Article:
My body had always been a disappointment to me, so its death early in 1997 should have come as no surprise. It did, though. It was only then that I fully understood a saying which had puzzled me throughout my life: the dead are always the last to know. Another thing you hear said about death is you cannot explain it, and this also is true. Death is very much like a bridge party, where cliches and tedious old sayings are as close as we get to the truth. You can't explain death.
You may think--for instance, I was talking to Larry about this, in a session years before we died--how can something change so much so fast? I was right to wonder. Death is wonderful. It is certainly more absolute than birth. For instance, before birth you have a body. After death, you don't. At least I don't. I'm not certain that this is universally true of the dead. I see no bodies, but since, as far as I can tell, I have none myself, and that would include eyes, I am for all intents and purposes blind. So if other dead did have their bodies, I'd be the last to know.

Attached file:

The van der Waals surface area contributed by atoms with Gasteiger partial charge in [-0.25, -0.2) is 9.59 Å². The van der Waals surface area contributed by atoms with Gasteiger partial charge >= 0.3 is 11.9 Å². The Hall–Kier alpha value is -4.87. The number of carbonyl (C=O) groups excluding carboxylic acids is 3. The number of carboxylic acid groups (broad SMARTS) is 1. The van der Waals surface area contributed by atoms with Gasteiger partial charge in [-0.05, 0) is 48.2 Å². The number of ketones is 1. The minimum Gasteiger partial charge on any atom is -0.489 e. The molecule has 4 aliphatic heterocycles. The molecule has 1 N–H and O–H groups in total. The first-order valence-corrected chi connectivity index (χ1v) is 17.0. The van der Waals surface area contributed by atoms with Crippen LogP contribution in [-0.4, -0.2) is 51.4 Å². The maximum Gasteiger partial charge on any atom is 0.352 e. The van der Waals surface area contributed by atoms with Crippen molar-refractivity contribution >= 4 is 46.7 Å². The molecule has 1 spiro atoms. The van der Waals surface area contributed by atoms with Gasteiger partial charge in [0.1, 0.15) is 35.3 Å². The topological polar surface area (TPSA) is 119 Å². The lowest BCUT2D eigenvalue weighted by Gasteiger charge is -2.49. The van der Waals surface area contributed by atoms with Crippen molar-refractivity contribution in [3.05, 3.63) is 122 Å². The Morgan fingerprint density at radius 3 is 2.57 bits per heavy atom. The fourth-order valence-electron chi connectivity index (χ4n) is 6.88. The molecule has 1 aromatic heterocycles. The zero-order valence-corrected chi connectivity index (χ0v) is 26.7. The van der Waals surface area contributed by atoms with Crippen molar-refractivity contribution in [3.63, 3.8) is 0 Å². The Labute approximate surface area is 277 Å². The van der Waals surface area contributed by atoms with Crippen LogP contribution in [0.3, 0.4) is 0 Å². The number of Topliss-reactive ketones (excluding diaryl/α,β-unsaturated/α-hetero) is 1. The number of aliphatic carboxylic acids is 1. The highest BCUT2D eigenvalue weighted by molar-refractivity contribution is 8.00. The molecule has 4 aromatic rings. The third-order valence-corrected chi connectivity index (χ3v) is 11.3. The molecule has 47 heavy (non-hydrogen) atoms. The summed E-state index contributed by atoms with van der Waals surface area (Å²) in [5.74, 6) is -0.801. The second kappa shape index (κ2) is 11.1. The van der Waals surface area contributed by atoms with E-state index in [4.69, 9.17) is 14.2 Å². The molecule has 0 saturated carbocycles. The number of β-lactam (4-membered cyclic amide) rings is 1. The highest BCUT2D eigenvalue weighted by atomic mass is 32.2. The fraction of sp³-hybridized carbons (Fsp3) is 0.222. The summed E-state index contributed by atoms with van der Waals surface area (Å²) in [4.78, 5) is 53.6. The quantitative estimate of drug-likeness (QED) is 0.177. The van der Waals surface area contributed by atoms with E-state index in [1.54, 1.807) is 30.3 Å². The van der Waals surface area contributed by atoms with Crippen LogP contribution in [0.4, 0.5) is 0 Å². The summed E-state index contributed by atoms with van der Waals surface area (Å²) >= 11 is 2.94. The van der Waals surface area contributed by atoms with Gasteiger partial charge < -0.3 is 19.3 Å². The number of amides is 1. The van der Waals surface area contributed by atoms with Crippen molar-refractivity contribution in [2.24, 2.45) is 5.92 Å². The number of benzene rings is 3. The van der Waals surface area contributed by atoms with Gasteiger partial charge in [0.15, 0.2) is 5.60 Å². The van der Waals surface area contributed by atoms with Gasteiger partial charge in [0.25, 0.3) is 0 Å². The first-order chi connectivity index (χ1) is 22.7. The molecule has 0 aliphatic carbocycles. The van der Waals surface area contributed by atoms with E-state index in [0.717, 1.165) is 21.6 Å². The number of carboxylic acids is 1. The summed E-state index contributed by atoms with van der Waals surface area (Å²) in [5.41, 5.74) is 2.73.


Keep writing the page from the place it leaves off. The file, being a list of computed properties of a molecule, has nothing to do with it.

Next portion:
There are many things said about death, though, that are not true, and the main one is that the dead are dead. I know I'm not, and although I'm blind and have therefore seen no corroborating evidence, I can't believe an exception of that magnitude would be made in my case solely. Immortality may well not be universal, but it must be fairly common, unless I was somehow overlooked in some big sweep, but even so, when you think of how much life there has been throughout history, how likely is it that this would never have happened before?
I used to think: death will be all right, I won't know I'm dead. I was completely wrong. I do know I'm dead. But I was right, too. It is all right. Tedious, though.
I don't sleep, or eat, but I rest. I rest most of the time. It is hard to do anything else. And by the way, if you were thinking of killing yourself because life is hard, don't bother. Life is even harder when you're dead, though you have no expenses whatever and need not work, so there is that. Still, the simplest actions, rolling over for instance, are so difficult, you might as well be working in the salt mines. Obviously, I roll over as rarely as possible, but one does get stiff; and there are bedsores.